Densho Digital Archive
Densho Visual History Collection
Title: Peggy S. Furukawa Interview
Narrator: Peggy S. Furukawa
Interviewer: Tom Ikeda
Location: San Jose, California
Date: March 20, 2012
Densho ID: denshovh-fpeggy-01-0001

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TI: So, Peggy, I start by just saying what today's date is. So today is Tuesday, March 20, 2012, and we are in San Jose at the Japanese American Museum of San Jose. And so, Peggy, I'm going to start with the first question, can you tell me when you were born and where?

PF: I was born March 30, 1928, San Jose, here.

TI: And where in San Jose? Was it like in a house or was it in a hospital?

PF: Went to the San Jose's doctor's place, we were born.

TI: And what was the name given to you at birth?

PF: Japanese name Sachiko. And then they put me "Betty."

TI: Betty?

PF: Betty. And then when I went to kindergarten, there were three Bettys, and they couldn't change their name because mine was not on the birth certificate, Betty. And so they gave me Peggy.

TI: How did you feel that they changed your name so easily from Betty to Peggy. Okay?

PF: It wasn't... Peggy, but I didn't like to write. I liked to write Betty better, but they put Peggy.

TI: Before you started school, what did people call you? Did they call you Betty or Sachiko?

PF: No, Betty. Some Japanese people called me Sachiko, but Betty was my name.

TI: And where did "Betty" come from? Was there a special reason to call you Betty?

PF: No. I guess the farmer, when my father was working for the farmer, well, they named our sisters and brothers.

TI: So they gave 'em, like, American names.

PF: Yeah, American. Roy, Tom, Elma, like that.

TI: So let me ask first about your father. What was your father's name?

PF: Isao.

TI: And where was he from?

PF: Japan.

TI: Where in Japan?

PF: Okayama.

TI: And tell me a little bit about his family. What kind of work...

PF: He was a farmer, and he had four brothers. Two in Japan and two in America. See, my grandmother came late, so there were seventeen, eighteen year different.

TI: And why did your father come to America?

PF: I guess my grandfather came first, I think 1900 my grandfather came and he called. My father was only sixteen and he came. And then when he got twenty-six, then he went Japan and married my mother.

TI: Okay, so he was in the United States for maybe ten years and then he went back.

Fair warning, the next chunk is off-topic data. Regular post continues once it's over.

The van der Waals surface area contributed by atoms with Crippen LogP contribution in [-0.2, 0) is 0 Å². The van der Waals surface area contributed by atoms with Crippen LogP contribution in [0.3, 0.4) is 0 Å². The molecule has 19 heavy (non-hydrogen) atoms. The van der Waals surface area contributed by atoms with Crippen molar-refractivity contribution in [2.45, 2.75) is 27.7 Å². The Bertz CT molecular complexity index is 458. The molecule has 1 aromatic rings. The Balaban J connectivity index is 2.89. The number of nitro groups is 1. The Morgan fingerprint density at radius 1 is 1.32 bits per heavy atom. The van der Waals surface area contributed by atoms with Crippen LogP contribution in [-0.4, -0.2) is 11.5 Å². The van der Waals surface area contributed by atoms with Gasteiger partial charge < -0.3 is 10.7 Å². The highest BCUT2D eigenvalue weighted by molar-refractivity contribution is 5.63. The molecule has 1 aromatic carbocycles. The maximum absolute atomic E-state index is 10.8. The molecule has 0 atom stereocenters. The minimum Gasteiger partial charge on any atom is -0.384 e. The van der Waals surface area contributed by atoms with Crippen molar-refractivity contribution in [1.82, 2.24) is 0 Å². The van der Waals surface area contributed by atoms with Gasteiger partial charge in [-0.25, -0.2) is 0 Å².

PF: Went back and then married, yeah.

TI: And you mentioned two of his brothers were in the United States.

PF: Yeah.

TI: Were they older brothers or younger brothers?

PF: No, they're younger. Eighteen years different than my father's age.

TI: Oh, so they were quite a bit younger.

PF: Yeah, because my grandmother was with my father until he got to be sixteen. Then my grandfather came earlier, yeah.

TI: And then the two older brothers, they stayed in Japan?

PF: No, they came here. My father was the oldest, and then the second is my uncle, and then eighteen year, two boys came.

TI: I see. So your father was the oldest, and then the two next came, and there was a long gap.

PF: Yeah.

TI: Okay.

PF: My grandmother had those two, so I guess that's why they sent 'em to Japan. My father wanted to go back maybe, I don't know, but the war broke, see, that's why.

TI: Okay, so we'll get there. I want to ask a few more questions about your father. And when your father and your grandfather, when they were in the United States, where did they live?

PF: San Jose.

TI: And what part of San Jose, do you know where?

PF: Oh, around four or five mile away, around here, yeah.

TI: And what kind of work did they do?

PF: Farmer.

TI: Do you know what kind of farming?

PF: Vegetable and berry, horse, they had a horse and buggy that time, yeah.

TI: And what was your father's last name? Isao...

PF: Omori.

TI: Omori.

PF: Omori.

TI: Okay, good. And so he went back to Japan when he was twenty-six to marry your mother.

PF: Yeah, uh-huh.

<End Segment 1> - Copyright © 2012 Densho. All Rights Reserved.